For some reason, I like a little heft in my CCW pistol (probably why I've been carrying a K9 for over 10 years). I plan on a P64 in the very near future... maybe Monday. I'm not concerned about the DA since I plan on popping cans and paper with it in SA for fun, but if I can improve the SA on this pistol, I'll certainly give it a try.

MCgunner
June 25, 2010, 07:20 PM
The 19 lb spring made all the difference for me, from being able to hit with it at 25 yards on a 6" target DA every time, to not being able to hit the same 6" target past 15 yards DA. The one criticism I have of the gun is the transition from DA to SA is not smooth. The DA is a little heavy and the SA is WAY light so I often fire the second shot without really wanting to. :rolleyes: Yes, the trigger could be better even though it's much better than it was. It's the transition to SA I don't like, though. Very accurate, very reliable, and well worth the money, though. I won't sell it. I may buy a mak or CZ or PA63 in the future, but I'll keep the Radom. What I do like about it is that I can shoot it so well, both with the sights and point shooting/instinctive. It points where I look.

MCgunner
June 25, 2010, 07:22 PM
Oh, I believe the gun weighs 19 ounces unloaded? That's about the same as a 642 Smith.

kragluver
June 26, 2010, 10:33 AM
The one criticism I have of the gun is the transition from DA to SA is not smooth. The DA is a little heavy and the SA is WAY light so I often fire the second shot without really wanting to.

I didn't care for that either. I made a new trigger return spring out of larger diameter music wire (.031 I think it was) to strengthen the SA trigger pull. You can do this without much affecting the DA trigger (it'll hurt it a bit, but not that noticeable). I was able to get the SA pull from a too light for my tastes 3# to 6#.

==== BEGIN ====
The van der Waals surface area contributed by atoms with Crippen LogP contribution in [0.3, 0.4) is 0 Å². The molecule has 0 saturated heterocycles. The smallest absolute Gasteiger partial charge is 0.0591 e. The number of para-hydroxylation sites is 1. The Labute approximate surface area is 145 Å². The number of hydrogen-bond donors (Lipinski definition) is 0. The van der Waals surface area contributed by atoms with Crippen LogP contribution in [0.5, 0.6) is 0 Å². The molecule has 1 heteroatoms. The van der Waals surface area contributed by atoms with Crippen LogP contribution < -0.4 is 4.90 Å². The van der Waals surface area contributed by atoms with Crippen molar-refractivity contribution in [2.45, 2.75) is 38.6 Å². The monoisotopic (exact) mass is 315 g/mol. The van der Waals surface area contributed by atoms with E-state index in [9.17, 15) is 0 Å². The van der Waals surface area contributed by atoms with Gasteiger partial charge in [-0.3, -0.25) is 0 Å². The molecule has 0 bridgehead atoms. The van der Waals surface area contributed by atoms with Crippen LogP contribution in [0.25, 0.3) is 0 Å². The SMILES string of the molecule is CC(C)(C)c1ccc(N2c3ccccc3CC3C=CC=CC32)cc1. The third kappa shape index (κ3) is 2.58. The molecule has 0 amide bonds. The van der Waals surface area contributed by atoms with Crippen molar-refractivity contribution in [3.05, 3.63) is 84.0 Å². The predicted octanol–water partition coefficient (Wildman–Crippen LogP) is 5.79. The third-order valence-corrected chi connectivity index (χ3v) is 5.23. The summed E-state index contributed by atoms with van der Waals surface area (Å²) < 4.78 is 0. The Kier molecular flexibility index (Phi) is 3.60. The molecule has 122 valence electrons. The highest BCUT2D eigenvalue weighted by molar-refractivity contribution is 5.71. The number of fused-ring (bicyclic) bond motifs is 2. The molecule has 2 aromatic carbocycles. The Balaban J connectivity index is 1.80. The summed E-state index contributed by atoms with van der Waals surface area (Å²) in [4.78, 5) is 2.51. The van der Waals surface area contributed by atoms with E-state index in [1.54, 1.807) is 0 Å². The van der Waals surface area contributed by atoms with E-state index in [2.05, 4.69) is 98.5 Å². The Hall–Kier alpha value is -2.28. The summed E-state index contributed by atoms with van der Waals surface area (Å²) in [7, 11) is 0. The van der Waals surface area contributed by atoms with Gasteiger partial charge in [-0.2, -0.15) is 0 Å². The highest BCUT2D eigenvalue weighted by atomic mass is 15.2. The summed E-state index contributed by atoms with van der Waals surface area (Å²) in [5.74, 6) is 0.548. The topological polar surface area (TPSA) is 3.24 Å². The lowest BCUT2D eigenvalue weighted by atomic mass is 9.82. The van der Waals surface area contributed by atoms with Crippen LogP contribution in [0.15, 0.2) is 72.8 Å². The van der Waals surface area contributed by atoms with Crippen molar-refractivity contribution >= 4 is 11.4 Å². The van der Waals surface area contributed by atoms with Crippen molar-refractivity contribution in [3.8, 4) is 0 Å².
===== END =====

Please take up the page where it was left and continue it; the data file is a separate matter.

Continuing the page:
CornCod
June 26, 2010, 10:47 AM
It always seems to be the same story with firearms from the old East Bloc. American gun owners declare them as "rotten commie guns made for illiterate peasants." A few brave souls actually buy them and find out they are pretty good. The fact that they are good firearms leaks out as a kind of guilty secret and then everyone and his uncle suddenly wants one. The exact same thing happened to the Makarov, SKS, Semi-auto AK's, Mosin-Nagants ect. Anyone check Makarov prices lately?

WardenWolf
June 26, 2010, 05:13 PM
I own 3 ComBloc pistols: a Romanian Tokarev, a Bulgarian Makarov and a Polish P-64. All have proven accurate and absolutely reliable. The Tokarev is unbelievable in rapid fire when fitted with a compensator, and is very controllable even without one. And I'd take the Makarov and P-64 over any commercial .380 on the market.

A guy who was used to a Bersa fired my P-64. He fired the second shot accidentally, but it was on target. His immediate reaction: "Whoa, I love that trigger!" The second shot may be very light, but it's typically right on target due to the gun's good recoil properties. Once you get used to it, you won't accidentally double-tap anymore. Of course, once I shot his Bersa, I understood why he loved the trigger. It was bad, the trigger pull comparable in weight to the P-64 but much, much longer to the point of discomfort. He asked me how much I paid for my P-64, and how hard it was to respring it. I told him. He was clearly impressed with the little gun.

By the way, CornCod, Makarov prices are $220 to $260. Well worth it, in my opinion, compared to commercial pistols which are more expensive and don't perform as well.

19-3Ben
June 26, 2010, 05:25 PM
I am thrilled that the P64 was just added to the C&R list. I just ordered mine. Can't wait for it to show up.